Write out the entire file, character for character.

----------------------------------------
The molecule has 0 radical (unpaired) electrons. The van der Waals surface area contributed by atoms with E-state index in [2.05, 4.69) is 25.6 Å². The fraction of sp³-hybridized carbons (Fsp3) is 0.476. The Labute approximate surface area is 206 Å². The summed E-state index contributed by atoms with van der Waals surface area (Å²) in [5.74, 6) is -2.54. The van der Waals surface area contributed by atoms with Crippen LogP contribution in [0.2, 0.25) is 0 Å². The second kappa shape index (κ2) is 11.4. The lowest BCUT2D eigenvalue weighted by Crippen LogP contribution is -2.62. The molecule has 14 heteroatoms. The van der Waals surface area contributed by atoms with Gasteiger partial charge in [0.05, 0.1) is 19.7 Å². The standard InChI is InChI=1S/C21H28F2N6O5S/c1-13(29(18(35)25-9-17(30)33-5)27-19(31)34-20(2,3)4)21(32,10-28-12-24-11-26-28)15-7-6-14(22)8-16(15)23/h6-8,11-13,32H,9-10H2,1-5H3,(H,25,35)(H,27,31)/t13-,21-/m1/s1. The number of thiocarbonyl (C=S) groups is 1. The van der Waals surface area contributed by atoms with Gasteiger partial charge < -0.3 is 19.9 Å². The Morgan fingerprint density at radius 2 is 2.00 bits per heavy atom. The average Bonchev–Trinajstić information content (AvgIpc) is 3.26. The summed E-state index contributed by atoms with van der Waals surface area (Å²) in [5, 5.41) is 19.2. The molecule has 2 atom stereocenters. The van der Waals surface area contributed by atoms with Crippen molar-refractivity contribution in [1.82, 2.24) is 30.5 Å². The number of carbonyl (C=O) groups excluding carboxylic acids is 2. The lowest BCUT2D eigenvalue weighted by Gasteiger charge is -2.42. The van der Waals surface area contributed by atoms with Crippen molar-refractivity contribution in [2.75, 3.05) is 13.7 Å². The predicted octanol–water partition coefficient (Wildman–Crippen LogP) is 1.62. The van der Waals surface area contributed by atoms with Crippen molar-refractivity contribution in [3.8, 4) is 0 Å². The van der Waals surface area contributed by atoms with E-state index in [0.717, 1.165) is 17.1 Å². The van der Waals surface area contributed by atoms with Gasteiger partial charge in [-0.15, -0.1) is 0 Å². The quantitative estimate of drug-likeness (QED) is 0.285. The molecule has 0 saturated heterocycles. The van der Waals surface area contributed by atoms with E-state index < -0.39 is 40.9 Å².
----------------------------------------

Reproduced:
The molecule has 0 radical (unpaired) electrons. The van der Waals surface area contributed by atoms with E-state index in [2.05, 4.69) is 25.6 Å². The fraction of sp³-hybridized carbons (Fsp3) is 0.476. The Labute approximate surface area is 206 Å². The summed E-state index contributed by atoms with van der Waals surface area (Å²) in [5.74, 6) is -2.54. The van der Waals surface area contributed by atoms with Crippen LogP contribution in [0.2, 0.25) is 0 Å². The second kappa shape index (κ2) is 11.4. The lowest BCUT2D eigenvalue weighted by Crippen LogP contribution is -2.62. The molecule has 14 heteroatoms. The van der Waals surface area contributed by atoms with Gasteiger partial charge in [0.05, 0.1) is 19.7 Å². The standard InChI is InChI=1S/C21H28F2N6O5S/c1-13(29(18(35)25-9-17(30)33-5)27-19(31)34-20(2,3)4)21(32,10-28-12-24-11-26-28)15-7-6-14(22)8-16(15)23/h6-8,11-13,32H,9-10H2,1-5H3,(H,25,35)(H,27,31)/t13-,21-/m1/s1. The number of thiocarbonyl (C=S) groups is 1. The van der Waals surface area contributed by atoms with Gasteiger partial charge < -0.3 is 19.9 Å². The Morgan fingerprint density at radius 2 is 2.00 bits per heavy atom. The average Bonchev–Trinajstić information content (AvgIpc) is 3.26. The summed E-state index contributed by atoms with van der Waals surface area (Å²) in [5, 5.41) is 19.2. The molecule has 2 atom stereocenters. The van der Waals surface area contributed by atoms with Crippen molar-refractivity contribution in [1.82, 2.24) is 30.5 Å². The number of carbonyl (C=O) groups excluding carboxylic acids is 2. The lowest BCUT2D eigenvalue weighted by Gasteiger charge is -2.42. The van der Waals surface area contributed by atoms with Crippen molar-refractivity contribution in [2.75, 3.05) is 13.7 Å². The predicted octanol–water partition coefficient (Wildman–Crippen LogP) is 1.62. The van der Waals surface area contributed by atoms with Crippen molar-refractivity contribution in [3.8, 4) is 0 Å². The van der Waals surface area contributed by atoms with E-state index in [0.717, 1.165) is 17.1 Å². The van der Waals surface area contributed by atoms with Gasteiger partial charge in [-0.15, -0.1) is 0 Å². The quantitative estimate of drug-likeness (QED) is 0.285. The molecule has 0 saturated heterocycles. The van der Waals surface area contributed by atoms with E-state index < -0.39 is 40.9 Å².